Coupling beam members 5, 5 are provided at an equal interval longitudinally of spring body 3. FIGS. 3 to 6 show different examples of coupling beam member 5, which is formed of synthetic resin, and coupling beam member 5 in FIG. 6 is formed of a fiber cable having high tension resistance. Coupling beam members 5, 5 couple elastic longitudinal beam members 4, 4 with each other to so restrict elastic longitudinal beam members 4, 4 as not to swell nor deform to the outer peripheral side of spring body 3. Coupling beam member 5 in FIGS. 3 to 5 so restricts that elastic longitudinal beam members 4, 4 may not bend to be deformed to the inner peripheral side of spring body 3.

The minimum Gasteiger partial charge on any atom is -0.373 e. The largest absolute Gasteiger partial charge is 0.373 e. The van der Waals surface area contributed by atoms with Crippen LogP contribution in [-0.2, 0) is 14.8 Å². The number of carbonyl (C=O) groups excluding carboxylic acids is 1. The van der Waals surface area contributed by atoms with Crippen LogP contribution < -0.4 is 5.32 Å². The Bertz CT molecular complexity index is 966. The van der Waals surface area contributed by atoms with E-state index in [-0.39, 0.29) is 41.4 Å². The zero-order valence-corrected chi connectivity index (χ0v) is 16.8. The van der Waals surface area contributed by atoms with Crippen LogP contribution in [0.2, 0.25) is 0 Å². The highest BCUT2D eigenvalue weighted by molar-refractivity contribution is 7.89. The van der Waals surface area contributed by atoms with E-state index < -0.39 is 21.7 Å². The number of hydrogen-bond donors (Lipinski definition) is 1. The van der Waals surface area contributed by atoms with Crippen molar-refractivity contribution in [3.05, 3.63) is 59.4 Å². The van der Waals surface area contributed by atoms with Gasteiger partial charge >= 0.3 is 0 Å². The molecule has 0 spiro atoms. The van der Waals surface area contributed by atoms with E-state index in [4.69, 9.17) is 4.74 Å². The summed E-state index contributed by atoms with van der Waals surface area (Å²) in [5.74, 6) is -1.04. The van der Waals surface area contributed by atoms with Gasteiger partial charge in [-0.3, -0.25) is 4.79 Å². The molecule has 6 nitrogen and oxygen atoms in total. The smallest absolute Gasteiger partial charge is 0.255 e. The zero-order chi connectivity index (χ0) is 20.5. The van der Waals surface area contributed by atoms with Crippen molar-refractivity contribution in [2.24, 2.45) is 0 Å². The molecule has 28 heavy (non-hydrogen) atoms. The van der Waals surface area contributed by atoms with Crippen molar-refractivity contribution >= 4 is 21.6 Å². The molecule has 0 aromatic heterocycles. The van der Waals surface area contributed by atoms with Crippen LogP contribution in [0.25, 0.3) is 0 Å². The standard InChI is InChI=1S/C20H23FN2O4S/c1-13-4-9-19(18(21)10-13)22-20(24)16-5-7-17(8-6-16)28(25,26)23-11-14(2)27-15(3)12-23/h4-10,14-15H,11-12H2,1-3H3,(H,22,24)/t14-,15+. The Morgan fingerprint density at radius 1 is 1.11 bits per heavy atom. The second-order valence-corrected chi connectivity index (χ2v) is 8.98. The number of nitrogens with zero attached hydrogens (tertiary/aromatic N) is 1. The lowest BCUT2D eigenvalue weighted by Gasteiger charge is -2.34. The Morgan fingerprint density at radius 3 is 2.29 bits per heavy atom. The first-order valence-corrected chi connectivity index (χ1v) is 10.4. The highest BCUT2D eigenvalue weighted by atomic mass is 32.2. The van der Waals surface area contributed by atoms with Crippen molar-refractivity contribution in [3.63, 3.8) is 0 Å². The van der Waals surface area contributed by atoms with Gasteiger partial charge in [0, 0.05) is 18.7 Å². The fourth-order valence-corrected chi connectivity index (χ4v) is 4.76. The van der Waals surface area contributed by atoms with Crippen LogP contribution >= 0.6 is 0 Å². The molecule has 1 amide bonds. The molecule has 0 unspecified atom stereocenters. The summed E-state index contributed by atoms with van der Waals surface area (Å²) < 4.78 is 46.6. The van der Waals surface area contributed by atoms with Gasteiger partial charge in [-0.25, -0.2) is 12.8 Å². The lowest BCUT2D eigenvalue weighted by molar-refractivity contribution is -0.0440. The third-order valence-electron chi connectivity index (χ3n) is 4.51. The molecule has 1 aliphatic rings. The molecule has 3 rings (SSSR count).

Spring body 3 contracts while spirally elastically deforming elastic longitudinal beam members 4, 4 and extends by the elasticity of elastic longitudinal beam members 4, 4. When an axial compression force is applied to spring body 3 in the state that elastic longitudinal beam members 4, 4 are extended substantially rectilinearly, i.e., in the initial state that spring body 3 is extended mostly, elastic longitudinal beam members 4, 4 are deflected to be deformed by the compression force, but since longitudinal beam members 4, 4 are coupled by coupling members 5, 5, longitudinal beam members 4, 4 are deflected to be deformed only circumferentially of spring body 3. Thus, longitudinal beam members 4, 4 are spirally deformed as shown in FIG. 1a while turning turntable 7. In this case, when the initial attitudes of longitudinal beam members 4, 4 are slightly inclined toward spirally deforming direction or turntable 7 is slightly turned at the initial time of compression, longitudinal beam members 4, 4 can be smoothly spirally deformed. The spiral deformations of longitudinal beam members 4, 4 are proceeded while increasing the number of turns as shown in FIG. 1b as spring body 3 is being continuously compressed, and the windings of longitudinal beam members 4, 4 eventually spirally deformed are superposed to each other. When the compression force applied to spring body 3 is released, elastic longitudinal beam members 4, 4 are recoiled from closely coiled state while turning turntable 7 reversely to that at compressing time by recoiling strengths of elastic longitudinal beam members 4, 4, and eventually returned to the most extended state that longitudinal beam members 4, 4 are substantially rectilinearly extended to be erected vertically. A twisting force is operated at coupling portions of coupling beam members 5, 5 as elastic longitudinal beam members 4, 4 are spirally deformed, i.e., the angles of the longitudinal beams are varied. This twisting force can be released by pivotally securing coupling portion 5a of coupling beam member 5 rotatably to coupling beam member 5 by bolt 10 or pin 11 with coupling portion 5a of coupling beam member 5 separately provided as shown in FIGS. 7 and 8. When coupling beam member 5 itself is incorporated with a twistable elasticity, the twisting strength can be absorbed even if coupling beam member 5 and its coupling portion are integrated as shown in FIG. 8. This spring apparatus has such properties that large extensible and contractible strokes can be provided, and substantially constant repulsion force is provided over the entire length of the extensible and contractible strokes.